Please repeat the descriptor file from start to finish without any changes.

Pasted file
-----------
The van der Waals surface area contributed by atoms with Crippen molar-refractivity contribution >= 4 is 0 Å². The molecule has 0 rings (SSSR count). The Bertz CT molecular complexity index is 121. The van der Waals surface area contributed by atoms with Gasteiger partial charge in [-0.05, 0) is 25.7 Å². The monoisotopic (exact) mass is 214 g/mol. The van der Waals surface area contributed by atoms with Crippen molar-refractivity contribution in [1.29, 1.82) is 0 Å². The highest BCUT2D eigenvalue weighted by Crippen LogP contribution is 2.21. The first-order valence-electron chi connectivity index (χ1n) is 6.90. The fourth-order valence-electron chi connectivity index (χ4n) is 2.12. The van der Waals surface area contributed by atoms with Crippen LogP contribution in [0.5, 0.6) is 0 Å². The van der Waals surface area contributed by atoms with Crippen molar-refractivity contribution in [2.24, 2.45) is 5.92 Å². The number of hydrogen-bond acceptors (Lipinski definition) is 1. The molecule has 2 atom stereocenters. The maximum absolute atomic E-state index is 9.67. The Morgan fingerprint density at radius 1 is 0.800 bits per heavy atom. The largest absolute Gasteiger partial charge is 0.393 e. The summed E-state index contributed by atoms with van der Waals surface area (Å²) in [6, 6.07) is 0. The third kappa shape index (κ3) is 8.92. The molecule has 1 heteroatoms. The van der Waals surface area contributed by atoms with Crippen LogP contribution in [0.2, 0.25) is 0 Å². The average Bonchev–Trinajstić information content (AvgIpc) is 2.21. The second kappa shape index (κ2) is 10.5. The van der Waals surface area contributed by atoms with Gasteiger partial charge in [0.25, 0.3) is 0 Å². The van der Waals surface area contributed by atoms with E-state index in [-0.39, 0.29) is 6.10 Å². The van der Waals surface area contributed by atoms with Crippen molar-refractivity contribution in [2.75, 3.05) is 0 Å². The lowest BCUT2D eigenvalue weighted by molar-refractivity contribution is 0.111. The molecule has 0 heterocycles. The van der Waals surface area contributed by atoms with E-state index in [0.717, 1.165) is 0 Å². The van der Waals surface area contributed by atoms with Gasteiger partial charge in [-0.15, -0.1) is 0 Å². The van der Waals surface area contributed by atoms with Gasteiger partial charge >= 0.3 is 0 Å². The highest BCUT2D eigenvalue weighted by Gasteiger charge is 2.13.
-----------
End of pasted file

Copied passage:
The van der Waals surface area contributed by atoms with Crippen molar-refractivity contribution >= 4 is 0 Å². The molecule has 0 rings (SSSR count). The Bertz CT molecular complexity index is 121. The van der Waals surface area contributed by atoms with Gasteiger partial charge in [-0.05, 0) is 25.7 Å². The monoisotopic (exact) mass is 214 g/mol. The van der Waals surface area contributed by atoms with Crippen molar-refractivity contribution in [1.29, 1.82) is 0 Å². The highest BCUT2D eigenvalue weighted by Crippen LogP contribution is 2.21. The first-order valence-electron chi connectivity index (χ1n) is 6.90. The fourth-order valence-electron chi connectivity index (χ4n) is 2.12. The van der Waals surface area contributed by atoms with Crippen LogP contribution in [0.5, 0.6) is 0 Å². The van der Waals surface area contributed by atoms with Crippen molar-refractivity contribution in [2.24, 2.45) is 5.92 Å². The number of hydrogen-bond acceptors (Lipinski definition) is 1. The molecule has 2 atom stereocenters. The maximum absolute atomic E-state index is 9.67. The Morgan fingerprint density at radius 1 is 0.800 bits per heavy atom. The largest absolute Gasteiger partial charge is 0.393 e. The summed E-state index contributed by atoms with van der Waals surface area (Å²) in [6, 6.07) is 0. The third kappa shape index (κ3) is 8.92. The molecule has 1 heteroatoms. The van der Waals surface area contributed by atoms with Crippen LogP contribution in [0.2, 0.25) is 0 Å². The average Bonchev–Trinajstić information content (AvgIpc) is 2.21. The second kappa shape index (κ2) is 10.5. The van der Waals surface area contributed by atoms with Gasteiger partial charge in [0.25, 0.3) is 0 Å². The van der Waals surface area contributed by atoms with E-state index in [-0.39, 0.29) is 6.10 Å². The van der Waals surface area contributed by atoms with Crippen molar-refractivity contribution in [2.75, 3.05) is 0 Å². The lowest BCUT2D eigenvalue weighted by molar-refractivity contribution is 0.111. The molecule has 0 heterocycles. The van der Waals surface area contributed by atoms with E-state index in [0.717, 1.165) is 0 Å². The van der Waals surface area contributed by atoms with Gasteiger partial charge in [-0.15, -0.1) is 0 Å². The van der Waals surface area contributed by atoms with Gasteiger partial charge >= 0.3 is 0 Å². The highest BCUT2D eigenvalue weighted by Gasteiger charge is 2.13.